Handling the Current Volatility in the Nigerian Markets
The Nigerian financial markets are currently undergoing some serious turmoil because of the fallout of macroeconomic uncertainties. Everything seems to be going downhill because of the heavy pressure on oil prices; this will only be compounded if the Iran-US nuclear deal is finally sealed. Because of lowered oil prices, Nigerian foreign reserves have taken a hit. Because the foreign reserves are down, US Dollars have become scarce on the streets, thus putting pressure on the Naira. Because Naira has been depreciating against the US Dollar, inflation has been on the rise because Nigeria is heavily dependent on imports. We import everything down to toothpicks.
Oil Price Performance Over the Past One Year
Inflation rose to 9.20% in the month of June 2015, which means we are just 80 basis points away from hitting the dreaded double digit inflation figure. But that is not the point of this post. How do we position our investment portfolio to weather the ongoing storm in the Nigerian financial markets? Sometimes, one of the worst investment decisions is to go contrarian because Warren Buffett said we should be greedy when others are afraid.
I will let the numbers speak for themselves.
NSE Performance Over the Past One Year
From the chart above, we can deduce that the market is currently somewhere around where it was in December 2014. A little analysis shows that the one year standard deviation of the Nigerian Stock Exchange Index (NSE Index) stands at 31%. This means that we have about 68% confidence that the market will not lose more than 31% of its current value over the past one year. I don't feel very confident in that figure. The market volatility is still pretty high, although the slope downwards from right after the election in April seems quite gentle. But I am not too convinced about that gentleness. It is at this time that the market reacts really rapidly to tiny shocks. And tiny shocks are currently in abundance.
But hold on a second! What is that funny looking pattern between November and March in that chart? It has everything to do with the election period. That was a period of extremely high volatility. This funny looking pattern made me take a closer look at the fixed income market and here is what I saw.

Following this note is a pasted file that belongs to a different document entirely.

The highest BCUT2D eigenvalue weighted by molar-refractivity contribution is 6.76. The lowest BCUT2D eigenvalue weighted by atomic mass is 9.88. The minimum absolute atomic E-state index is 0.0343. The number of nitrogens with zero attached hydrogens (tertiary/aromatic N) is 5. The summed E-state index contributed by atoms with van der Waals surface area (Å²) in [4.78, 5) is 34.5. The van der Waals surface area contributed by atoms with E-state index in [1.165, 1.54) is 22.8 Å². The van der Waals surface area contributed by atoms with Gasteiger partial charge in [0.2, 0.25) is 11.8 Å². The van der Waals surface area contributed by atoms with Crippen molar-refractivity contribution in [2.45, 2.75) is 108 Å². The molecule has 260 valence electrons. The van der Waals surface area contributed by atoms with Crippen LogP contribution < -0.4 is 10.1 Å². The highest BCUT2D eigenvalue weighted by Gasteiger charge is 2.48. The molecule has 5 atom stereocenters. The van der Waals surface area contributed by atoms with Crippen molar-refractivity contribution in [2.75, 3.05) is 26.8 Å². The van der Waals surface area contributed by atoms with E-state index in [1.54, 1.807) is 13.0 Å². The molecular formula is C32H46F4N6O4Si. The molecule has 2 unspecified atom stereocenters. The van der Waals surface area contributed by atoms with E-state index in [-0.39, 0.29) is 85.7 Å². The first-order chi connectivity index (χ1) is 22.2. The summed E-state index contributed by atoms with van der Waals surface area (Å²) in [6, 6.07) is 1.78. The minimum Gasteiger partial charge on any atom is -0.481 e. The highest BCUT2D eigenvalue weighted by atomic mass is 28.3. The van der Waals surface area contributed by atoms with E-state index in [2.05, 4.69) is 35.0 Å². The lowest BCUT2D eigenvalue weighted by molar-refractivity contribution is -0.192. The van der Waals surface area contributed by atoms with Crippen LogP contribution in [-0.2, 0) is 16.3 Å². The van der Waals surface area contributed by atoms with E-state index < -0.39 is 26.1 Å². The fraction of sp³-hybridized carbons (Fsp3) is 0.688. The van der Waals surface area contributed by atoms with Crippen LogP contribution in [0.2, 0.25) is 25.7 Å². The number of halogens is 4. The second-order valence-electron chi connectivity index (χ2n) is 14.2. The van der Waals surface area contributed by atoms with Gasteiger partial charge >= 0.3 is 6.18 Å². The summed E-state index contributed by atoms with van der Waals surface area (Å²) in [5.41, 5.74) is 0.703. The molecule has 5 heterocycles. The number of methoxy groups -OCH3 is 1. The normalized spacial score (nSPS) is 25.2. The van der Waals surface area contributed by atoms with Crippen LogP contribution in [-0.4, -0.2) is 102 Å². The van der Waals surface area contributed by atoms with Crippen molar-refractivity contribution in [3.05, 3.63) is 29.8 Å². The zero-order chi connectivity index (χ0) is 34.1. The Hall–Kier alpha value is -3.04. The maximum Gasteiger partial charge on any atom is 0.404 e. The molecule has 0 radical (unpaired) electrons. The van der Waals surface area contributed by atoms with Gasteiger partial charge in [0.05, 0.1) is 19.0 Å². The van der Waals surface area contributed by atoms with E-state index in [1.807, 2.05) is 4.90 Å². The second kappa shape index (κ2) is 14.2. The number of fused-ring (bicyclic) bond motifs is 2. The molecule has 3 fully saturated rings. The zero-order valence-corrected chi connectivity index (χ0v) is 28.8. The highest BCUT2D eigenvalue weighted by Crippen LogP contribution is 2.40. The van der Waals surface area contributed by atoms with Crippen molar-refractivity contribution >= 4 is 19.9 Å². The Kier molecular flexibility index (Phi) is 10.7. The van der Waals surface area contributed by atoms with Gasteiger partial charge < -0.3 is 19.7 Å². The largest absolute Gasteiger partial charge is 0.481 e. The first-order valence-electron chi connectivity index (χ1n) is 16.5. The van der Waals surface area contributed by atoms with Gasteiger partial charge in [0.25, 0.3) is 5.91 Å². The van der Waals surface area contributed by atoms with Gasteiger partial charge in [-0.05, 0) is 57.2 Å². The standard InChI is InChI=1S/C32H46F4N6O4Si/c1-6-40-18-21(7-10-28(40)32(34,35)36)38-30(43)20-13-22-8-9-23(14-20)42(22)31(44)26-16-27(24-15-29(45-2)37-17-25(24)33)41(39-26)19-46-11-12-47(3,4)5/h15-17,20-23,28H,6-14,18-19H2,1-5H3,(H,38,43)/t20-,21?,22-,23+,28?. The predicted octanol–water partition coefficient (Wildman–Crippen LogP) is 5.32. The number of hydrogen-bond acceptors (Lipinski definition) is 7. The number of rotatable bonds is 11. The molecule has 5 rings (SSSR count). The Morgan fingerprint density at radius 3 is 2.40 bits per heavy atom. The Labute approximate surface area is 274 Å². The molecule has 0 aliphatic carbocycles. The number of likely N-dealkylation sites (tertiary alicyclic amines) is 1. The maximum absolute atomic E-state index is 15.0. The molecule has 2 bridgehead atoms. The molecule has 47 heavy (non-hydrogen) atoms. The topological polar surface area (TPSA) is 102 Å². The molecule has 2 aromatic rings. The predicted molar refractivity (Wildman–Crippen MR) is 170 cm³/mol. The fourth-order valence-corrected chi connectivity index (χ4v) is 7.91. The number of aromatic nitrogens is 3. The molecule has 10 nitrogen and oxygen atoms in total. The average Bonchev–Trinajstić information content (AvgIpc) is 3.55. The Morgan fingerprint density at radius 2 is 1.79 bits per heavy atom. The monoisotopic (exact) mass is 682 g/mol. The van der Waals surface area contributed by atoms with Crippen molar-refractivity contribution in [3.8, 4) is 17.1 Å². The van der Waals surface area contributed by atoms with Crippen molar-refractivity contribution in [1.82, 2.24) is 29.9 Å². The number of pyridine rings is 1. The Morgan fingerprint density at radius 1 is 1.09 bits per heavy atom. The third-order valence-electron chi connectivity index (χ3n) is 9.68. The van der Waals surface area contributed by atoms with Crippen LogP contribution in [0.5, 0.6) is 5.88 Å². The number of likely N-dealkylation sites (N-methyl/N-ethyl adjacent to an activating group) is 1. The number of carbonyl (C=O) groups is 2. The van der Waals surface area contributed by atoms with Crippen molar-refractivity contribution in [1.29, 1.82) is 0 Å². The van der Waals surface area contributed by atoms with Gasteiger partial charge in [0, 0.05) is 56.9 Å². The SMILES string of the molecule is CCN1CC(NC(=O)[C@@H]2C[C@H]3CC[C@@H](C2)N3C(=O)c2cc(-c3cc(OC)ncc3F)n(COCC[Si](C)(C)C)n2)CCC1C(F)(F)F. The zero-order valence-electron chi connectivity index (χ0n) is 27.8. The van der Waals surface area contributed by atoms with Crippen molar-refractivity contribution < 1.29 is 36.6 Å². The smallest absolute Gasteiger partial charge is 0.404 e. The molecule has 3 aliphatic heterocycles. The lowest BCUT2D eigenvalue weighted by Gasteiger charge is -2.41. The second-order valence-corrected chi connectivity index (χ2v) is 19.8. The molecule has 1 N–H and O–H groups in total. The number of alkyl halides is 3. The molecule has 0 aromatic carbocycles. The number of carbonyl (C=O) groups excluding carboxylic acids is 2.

10 Year FGN Bond Performance Over the Past One Year
The chart here is the 10 Year Federal Government of Nigeria Bond (FGN Bond) price performance over the past one year. That same funny looking pattern also found its way here within that same November to March period. The election period did not spare even the fixed income markets in Nigeria. There seems to be nowhere to hide. The chart here looks even more jagged than that of the NSE Index but the standard deviation is only 15.4% - almost half of that of the NSE Index.
But here is the real difference. The 10 Year FGN Bond is just one fixed income security,while the NSE Index is made up over 200 equities. By the time you add more fixed income securities to the FGN bond, the standard deviation will drop below 15.4%. A basket of fixed income securities could actually have a standard deviation well below 12%. This means it is safer to hold a basket of fixed income securities than to have high exposure to the stock market.
I know I have gone all hard core on finance jargon. Let me make it simpler.
What all these numbers are simply saying is that it is better to do a tactical asset allocation switch at this time. Oops. I mean you should protect your portfolio if you are holding Nigerian assets because "Winter is here". My advice, which is what I am currently doing, is to reduce exposure to equities to the lower limit and raise fixed income securities to the maximum limit at this time. At least, until the storm is over.